Many factors could influence different infection rates in different places—including differences in weather, behaviour, vaccination rates and past infection rates. They are not necessarily caused by different vaccination rules.

Far more than 17,000 people died of Covid in the UK

Mr Nawaz seemed to repeat a common falsehood that only around 17,000 people in the UK have died of Covid. This is not true, and is something we have checked twice before.

During a series of exchanges with Mr Rogan, Mr Nawaz said that a large number of deaths had occurred in the UK recently

Mr Nawaz said [at 1h, 32m, 05s]: “The Office for National Statistics in the UK through a Freedom of Information request has just revealed the number of people who died solely from Covid with no other co-existing illness: 17,731, if my memory serves […] Total number of people from the beginning of this pandemic who have died only from Covid […] in Britain. We were told the figure was in the hundreds of thousands. Now this is all coming out in the UK now. There’s a bit of a retreat from all of this narrative.”

He also said [at 1h 53m 25s]: “[The ONS] said, yeah, 17,000—whatever it was, 730-whatever—people died only from Covid since the beginning of this pandemic, right.”

Later, he said [at 1h 58m 45s]: “We know the Covid deaths are 17,000.”

This appears to refer to a real FOI response from the ONS, which said that 17,371 people in England and Wales had died of Covid by the end of September 2021 without any other pre-existing conditions mentioned on their death certificates. This means that a doctor familiar with the case recorded Covid as the underlying cause of death, but did not record any other pre-existing contributory causes. (The doctor may have included some other contributory causes which followed after the infection with Covid.)

This was not new information, despite what Mr Nawaz said. The data has been regularly published since early 2021.

It also does not mean that these are the only people who truly died “of Covid”. In a blog published on 26 January, the ONS said “to suggest that [the 17,371] figure represents the real extent of deaths from the virus is both factually incorrect and highly misleading”.

Death certificates allow doctors to record multiple causes of death, but only one is counted as the underlying cause. This cause is what people are ultimately said to die “of”. However, it is common for doctors to mention other conditions that played a part in the death, either before or after the underlying cause occurred.

Indeed, many common underlying causes of death, including dementia, heart disease, cancer and pneumonia, are mentioned as part of a list of two or three different causes, on average.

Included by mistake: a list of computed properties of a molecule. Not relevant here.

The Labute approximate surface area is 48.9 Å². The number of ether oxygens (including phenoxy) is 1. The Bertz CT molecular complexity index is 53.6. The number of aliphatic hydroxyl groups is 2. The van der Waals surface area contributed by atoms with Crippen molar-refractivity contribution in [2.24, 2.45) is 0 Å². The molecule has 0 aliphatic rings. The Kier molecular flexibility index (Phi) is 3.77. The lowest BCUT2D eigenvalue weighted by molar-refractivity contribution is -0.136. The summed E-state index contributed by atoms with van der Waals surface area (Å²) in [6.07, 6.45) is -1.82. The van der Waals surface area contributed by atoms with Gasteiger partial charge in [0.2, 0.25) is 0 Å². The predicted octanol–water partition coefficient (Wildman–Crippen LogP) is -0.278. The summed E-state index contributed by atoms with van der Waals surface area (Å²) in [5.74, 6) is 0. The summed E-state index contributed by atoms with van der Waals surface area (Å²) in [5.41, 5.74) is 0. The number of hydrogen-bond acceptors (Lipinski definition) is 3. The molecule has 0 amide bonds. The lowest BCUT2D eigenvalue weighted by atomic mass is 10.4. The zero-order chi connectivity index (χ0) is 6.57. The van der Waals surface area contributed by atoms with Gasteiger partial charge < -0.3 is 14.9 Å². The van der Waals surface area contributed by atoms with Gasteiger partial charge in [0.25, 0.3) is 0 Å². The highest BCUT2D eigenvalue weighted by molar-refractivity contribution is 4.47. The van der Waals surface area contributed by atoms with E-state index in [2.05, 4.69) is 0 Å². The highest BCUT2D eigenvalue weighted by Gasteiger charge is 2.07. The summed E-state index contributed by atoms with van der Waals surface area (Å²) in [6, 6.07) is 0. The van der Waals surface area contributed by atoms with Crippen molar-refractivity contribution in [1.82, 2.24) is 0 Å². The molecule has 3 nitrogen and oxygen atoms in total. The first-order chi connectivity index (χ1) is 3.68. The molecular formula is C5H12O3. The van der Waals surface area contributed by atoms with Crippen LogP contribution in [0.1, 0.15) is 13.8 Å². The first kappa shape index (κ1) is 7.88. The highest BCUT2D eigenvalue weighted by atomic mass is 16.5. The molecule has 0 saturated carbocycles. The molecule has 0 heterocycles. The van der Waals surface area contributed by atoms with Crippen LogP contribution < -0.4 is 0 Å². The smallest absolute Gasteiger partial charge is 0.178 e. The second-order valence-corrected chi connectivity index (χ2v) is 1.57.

As an example, if someone dies with an underlying cause of cancer, but also had diabetes beforehand, that doesn’t mean they didn’t really die of cancer.

In fact, when Nr Nawaz was speaking, the data showed that 142,576 deaths due to Covid had been registered in England and Wales alone.

Sajid Javid did not say that all Covid deaths have been overestimated

Mr Nawaz said [at 1h 55m 32s]: “So the Health Secretary in the UK came out and admitted that the Covid deaths had been overestimated because there’s been a mix between ‘with Covid’ and ‘of Covid’.”

This is missing some important context.

Mr Nawaz appears to be referring to comments made by the Health Secretary Sajid Javid on 19 January 2022, which Mr Nawaz tweeted about on 23 January and has also mentioned subsequently on his blog.

During a press conference, Mr Javid said: “Also, with Omicron […] we estimate around 40% of the people with Covid in hospital are there not because they’ve got Covid. They happen to have Covid […] The deaths that are being reported of people that were Covid positive within 28 days of passing away, that many of those people would not have necessarily died of Covid.”

This means that the daily death figures following a positive Covid test might have included a substantial number of ‘incidental’ Covid deaths. However, it does not mean that this was true to the same extent before the emergence of Omicron in the UK in December 2021.

It also does not mean that death figures based on death certificates are exaggerated at all, because they show the cause of death as assessed by a doctor familiar with the case, not simply the number of people who died after testing positive.

In short, these comments from Mr Javid do not mean that the overall Covid death toll has been exaggerated—only that the daily deaths measure published by the government had become less accurate.

Photograph taken by Shayan Barjesteh van Waalwijk van Doorn